June 6, 2017 BY Kathleen Ferrierin News, U.S. Vision Zero Cities

What’s Next? Lessons From the 2017 Vision Zero Cities Conference

Last month, we were excited to join hundreds of Vision Zero leaders in New York City for the third annual Vision Zero Cities conference, hosted by Transportation Alternatives and Families for Safe Streets. It was an especially exciting time for me to attend my first event as a new addition to the Vision Zero Network team. I'm so happy to be part of this national movement that is clearly developing momentum across the country to make our communities and cities the safe, welcoming places we all want them to be.

While the conference was a whirl-wind two days jam-packed with presentations and discussions, the Vision Zero Network organized two of our own convenings to take advantage of this special gathering of Vision Zero leaders: the first included 35 representatives of the 10 Vision Zero Focus Cities to dig deep into successful strategies and ongoing challenges in their cities, and the second was with a few dozen Vision Zero advocates to discuss ongoing challenges and successes from their perspectives as on-the-ground community organizers.

The main themes at the conference and these smaller convenings reflected what we consider the most urgent and important topics that Vision Zero leaders – both inside and outside government – are working on at the local level. For those who couldn’t attend, we are pleased to share our top takeaways from an impressive gathering of passionate and committed Vision Zero leaders across the country.

#1) Zero is the right number.

In his opening remarks, Paul Steely White, Executive Director of Transportation Alternatives, set the tone, stating that Vision Zero is a movement that prioritizes lives ahead of expediency. In short,  he reminded us that there is no acceptable goal other than zero. New York City Mayor Bill de Blasio joined the conference later in the morning and emphasized the same sentiment: “The year before I came into office we had the highest number of traffic deaths in a decade. I knew it couldn't go on.” He went on to add, “The status quo is causing us to lose children and seniors and tearing families apart.” This recognition that we have to shake up the complacency that allows 40,000 traffic deaths a year was repeated throughout the event, from government and advocacy staff alike.

We also heard clearly that as local Vision Zero stakeholders establish and measure against the common goal of zero, they are uniting diverse disciplines toward a common purpose like never before. It is the goal of zero that is driving a long-overdue transformative shift in how we approach safety on our streets, sidewalk, and bikeways. So, the goal of zero is not only morally right, it’s also a far more effective organizing strategy to make change.

#2) Equity is not just a goal, it is integral to a successful Vision Zero movement.

The theme of equity was underscored throughout the day: from data showing that disadvantaged communities, including people of color, are disproportionately represented in traffic deaths; to concerns about Vision Zero leading to over-policing and inequitable traffic enforcement; to strategies to create inclusive engagement strategies.

The highlight, in my opinion, was the passionate keynote speech by Tamika Butler, Director of the Los Angeles County Bicycle Coalition. Tamika spoke eloquently of her personal experience living in L.A., working on Vision Zero, and the need to think about and act on the intersectionality of safe streets with other issues facing communities, especially racism. For me, her speech was a game changer for how we approach Vision Zero work. During the Vision Zero Network’s convening with local advocates, we heard that Tamika’s speech sparked interest in integrating equity not only as a Vision Zero program goal, but also within our own institutions doing the work of advocating for Vision Zero. We discussed the desire and need to integrate equity into all aspects of our own organizations internally, in order to affect and more fully participate in the change we want to see happen.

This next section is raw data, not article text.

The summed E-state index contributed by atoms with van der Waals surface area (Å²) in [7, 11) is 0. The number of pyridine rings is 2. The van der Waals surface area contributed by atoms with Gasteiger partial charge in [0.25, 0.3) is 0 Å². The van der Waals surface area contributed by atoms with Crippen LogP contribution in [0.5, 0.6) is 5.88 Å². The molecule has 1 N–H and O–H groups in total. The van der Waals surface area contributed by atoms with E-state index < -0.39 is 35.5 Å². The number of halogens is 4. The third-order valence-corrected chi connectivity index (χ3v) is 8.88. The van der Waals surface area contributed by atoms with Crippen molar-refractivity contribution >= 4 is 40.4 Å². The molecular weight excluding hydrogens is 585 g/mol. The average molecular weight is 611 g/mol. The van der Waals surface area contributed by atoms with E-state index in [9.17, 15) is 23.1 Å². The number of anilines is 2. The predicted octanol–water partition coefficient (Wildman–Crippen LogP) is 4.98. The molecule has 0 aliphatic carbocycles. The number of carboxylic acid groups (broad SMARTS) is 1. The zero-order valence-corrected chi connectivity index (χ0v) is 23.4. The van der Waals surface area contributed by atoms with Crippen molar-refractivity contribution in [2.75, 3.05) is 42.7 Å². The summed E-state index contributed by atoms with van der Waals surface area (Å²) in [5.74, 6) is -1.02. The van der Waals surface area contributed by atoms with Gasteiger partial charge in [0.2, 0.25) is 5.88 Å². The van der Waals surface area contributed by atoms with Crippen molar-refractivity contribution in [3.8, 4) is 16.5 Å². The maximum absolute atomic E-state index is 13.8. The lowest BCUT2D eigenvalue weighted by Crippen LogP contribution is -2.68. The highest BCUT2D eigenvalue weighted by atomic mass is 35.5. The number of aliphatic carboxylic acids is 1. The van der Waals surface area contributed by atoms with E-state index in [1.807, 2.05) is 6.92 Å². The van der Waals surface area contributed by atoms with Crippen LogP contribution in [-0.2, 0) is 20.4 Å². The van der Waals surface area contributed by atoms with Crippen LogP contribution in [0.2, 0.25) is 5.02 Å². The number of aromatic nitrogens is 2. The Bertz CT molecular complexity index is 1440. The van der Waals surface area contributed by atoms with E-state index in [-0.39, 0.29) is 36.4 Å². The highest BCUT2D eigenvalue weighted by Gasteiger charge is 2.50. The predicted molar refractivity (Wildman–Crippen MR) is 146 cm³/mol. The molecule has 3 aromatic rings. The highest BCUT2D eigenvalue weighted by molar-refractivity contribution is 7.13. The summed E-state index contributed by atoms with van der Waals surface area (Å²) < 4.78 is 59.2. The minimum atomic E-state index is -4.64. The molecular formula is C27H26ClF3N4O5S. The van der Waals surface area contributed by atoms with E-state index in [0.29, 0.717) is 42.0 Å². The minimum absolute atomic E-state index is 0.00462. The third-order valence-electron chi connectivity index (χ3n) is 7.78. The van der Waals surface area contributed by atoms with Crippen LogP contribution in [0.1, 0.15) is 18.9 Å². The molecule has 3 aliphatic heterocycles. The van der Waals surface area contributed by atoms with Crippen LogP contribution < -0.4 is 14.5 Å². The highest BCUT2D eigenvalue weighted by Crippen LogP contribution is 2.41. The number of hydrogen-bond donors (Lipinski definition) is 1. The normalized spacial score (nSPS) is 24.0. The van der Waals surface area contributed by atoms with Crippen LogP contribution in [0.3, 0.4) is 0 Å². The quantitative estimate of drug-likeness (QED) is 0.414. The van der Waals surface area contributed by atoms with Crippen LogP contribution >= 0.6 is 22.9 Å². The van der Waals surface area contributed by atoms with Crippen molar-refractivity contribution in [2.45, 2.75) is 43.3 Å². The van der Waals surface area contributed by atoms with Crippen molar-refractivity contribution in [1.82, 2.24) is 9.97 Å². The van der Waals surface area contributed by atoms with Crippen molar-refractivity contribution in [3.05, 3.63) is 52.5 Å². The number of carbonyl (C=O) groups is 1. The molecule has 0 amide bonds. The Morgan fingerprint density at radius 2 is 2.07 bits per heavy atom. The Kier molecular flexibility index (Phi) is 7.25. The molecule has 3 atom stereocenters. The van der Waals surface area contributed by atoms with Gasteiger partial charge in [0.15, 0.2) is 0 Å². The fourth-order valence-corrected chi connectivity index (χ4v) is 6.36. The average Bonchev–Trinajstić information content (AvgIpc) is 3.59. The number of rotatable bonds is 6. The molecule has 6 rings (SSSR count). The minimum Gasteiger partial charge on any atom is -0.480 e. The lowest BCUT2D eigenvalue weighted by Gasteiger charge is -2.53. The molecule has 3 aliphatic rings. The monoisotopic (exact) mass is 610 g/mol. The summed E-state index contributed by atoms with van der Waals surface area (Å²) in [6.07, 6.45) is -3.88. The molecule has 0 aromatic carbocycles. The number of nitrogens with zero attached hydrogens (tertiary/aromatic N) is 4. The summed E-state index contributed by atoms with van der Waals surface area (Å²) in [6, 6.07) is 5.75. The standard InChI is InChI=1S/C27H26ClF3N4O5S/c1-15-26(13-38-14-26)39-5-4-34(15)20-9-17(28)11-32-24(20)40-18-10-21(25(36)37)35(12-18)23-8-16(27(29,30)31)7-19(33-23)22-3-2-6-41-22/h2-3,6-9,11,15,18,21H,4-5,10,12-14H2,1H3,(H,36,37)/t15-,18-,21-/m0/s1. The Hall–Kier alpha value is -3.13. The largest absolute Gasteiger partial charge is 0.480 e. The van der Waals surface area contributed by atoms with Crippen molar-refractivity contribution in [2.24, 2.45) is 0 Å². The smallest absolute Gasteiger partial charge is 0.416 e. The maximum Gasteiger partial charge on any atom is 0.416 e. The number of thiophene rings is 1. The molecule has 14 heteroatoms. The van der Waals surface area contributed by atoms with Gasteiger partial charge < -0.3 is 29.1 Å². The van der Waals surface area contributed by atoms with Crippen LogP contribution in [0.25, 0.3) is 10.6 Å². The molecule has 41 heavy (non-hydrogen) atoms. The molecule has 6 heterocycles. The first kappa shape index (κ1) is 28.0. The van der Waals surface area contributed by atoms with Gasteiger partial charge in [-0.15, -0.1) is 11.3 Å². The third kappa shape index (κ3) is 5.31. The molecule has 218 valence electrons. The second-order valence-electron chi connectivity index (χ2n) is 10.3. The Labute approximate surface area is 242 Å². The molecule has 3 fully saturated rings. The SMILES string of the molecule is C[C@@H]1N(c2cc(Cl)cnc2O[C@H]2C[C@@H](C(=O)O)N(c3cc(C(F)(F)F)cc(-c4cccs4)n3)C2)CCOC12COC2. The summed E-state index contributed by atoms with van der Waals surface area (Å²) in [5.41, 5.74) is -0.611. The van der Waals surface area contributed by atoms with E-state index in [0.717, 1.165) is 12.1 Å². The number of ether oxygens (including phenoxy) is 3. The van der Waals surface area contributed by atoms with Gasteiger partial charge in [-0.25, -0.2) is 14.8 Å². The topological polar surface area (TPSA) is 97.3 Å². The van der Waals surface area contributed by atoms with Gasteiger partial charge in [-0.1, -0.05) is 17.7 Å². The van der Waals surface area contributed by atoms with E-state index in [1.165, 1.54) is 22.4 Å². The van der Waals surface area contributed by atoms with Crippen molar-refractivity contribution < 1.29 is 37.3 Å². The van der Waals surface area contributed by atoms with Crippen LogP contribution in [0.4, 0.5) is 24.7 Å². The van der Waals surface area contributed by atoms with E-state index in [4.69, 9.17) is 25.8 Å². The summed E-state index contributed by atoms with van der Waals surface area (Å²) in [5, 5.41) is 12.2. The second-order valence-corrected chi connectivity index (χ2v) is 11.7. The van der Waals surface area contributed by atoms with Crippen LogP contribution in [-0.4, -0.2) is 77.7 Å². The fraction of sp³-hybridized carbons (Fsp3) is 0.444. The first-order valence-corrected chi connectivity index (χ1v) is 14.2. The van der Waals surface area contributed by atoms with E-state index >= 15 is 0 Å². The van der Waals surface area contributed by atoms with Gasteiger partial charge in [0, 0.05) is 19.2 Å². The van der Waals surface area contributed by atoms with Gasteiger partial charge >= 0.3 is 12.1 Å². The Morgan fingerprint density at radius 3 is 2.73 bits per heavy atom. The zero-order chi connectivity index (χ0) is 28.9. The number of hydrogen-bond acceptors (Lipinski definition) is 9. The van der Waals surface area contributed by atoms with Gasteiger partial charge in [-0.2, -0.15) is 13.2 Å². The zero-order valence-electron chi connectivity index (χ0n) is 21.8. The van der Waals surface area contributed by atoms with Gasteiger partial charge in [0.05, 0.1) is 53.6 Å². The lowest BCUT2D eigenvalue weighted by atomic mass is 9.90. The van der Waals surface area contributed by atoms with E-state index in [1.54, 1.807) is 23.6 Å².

Read more on this subject. We share the Vision Zero Network’s recent thinking and recommendations on centering equity in Vision Zero work in our report released during the conference.

#3) Not all E’s are created equal.

Many transportation safety efforts are based on the three traditional E’s of Engineering, Education, and Enforcement. The Network and others also emphasize the importance of other key E’s such as Equity, Engagement, and Evaluation. While useful in some ways, this framework of E’s obscures several important realities. One is that Engineering, the action of physically designing (or re-designing) roadways to encourage safe behavior, is paramount, as this built environment is the base of everything else and influences behavior the most.

As cities work to redesign for safety, they are tapping into the power of a Safe Systems approach to ensure safe travel for all, by designing for safe speeds, and creating safe spaces for people walking and bicycling, rather than focusing on changing individual behavior with education campaigns alone. The phrase, “Not all E’s are created equal” was reiterated numerous times throughout the conference. This not only emphasizes the importance of Engineering, but also flags urgent concerns that Vision Zero could lead to over-enforcement and harmful racial profiling in communities where distrust with police is already commonplace.

At the Network, we are acutely aware of the limitations of the traditional “E’s” and are re-assessing the framework. Some of our thinking is shared in our report Moving from Vision Zero Action: Fundamental Principles, Policies & Practices to Advance Vision Zero in the U.S. And stay tuned for more on this in future months.

#4) Managing speed is critical and possible.

The imperative to reduce speeds continues to take root in many cities. Members of Families for Safe Streets have poignantly advocated to reduce speed limits in New York City from 30 to 25 mph and are now advocating for the addition of safety cameras around all 2,000+ NYC schools as part of its #EverySchool campaign. The city of Seattle even more recently succeeded in reducing arterial road speeds to 25 mph and neighborhood street speeds to 20 mph, and Boston also succeeded in lowering local speed limits from 30 to 25 mph. Washington DC is looking to add 100 new cameras around schools limiting speed to 15 mph, and Portland’s Department of Transportation recently won state approval to permanently reduce the speed limit from 35 to 30 mph on one of its High Crash Network streets.

The bottom line? Managing speed is possible and one of the most effective ways to improve safety. Yet, many cities still face challenges in controlling speeds – including using cameras, lowering speed limits and re-designing roadways for lower speeds -- because of the need for state legislation or skepticism from the public, but those barriers are being overcome. Speed management is a critical issue to Vision Zero and we will continue to raise up best practices and thinking in this arena.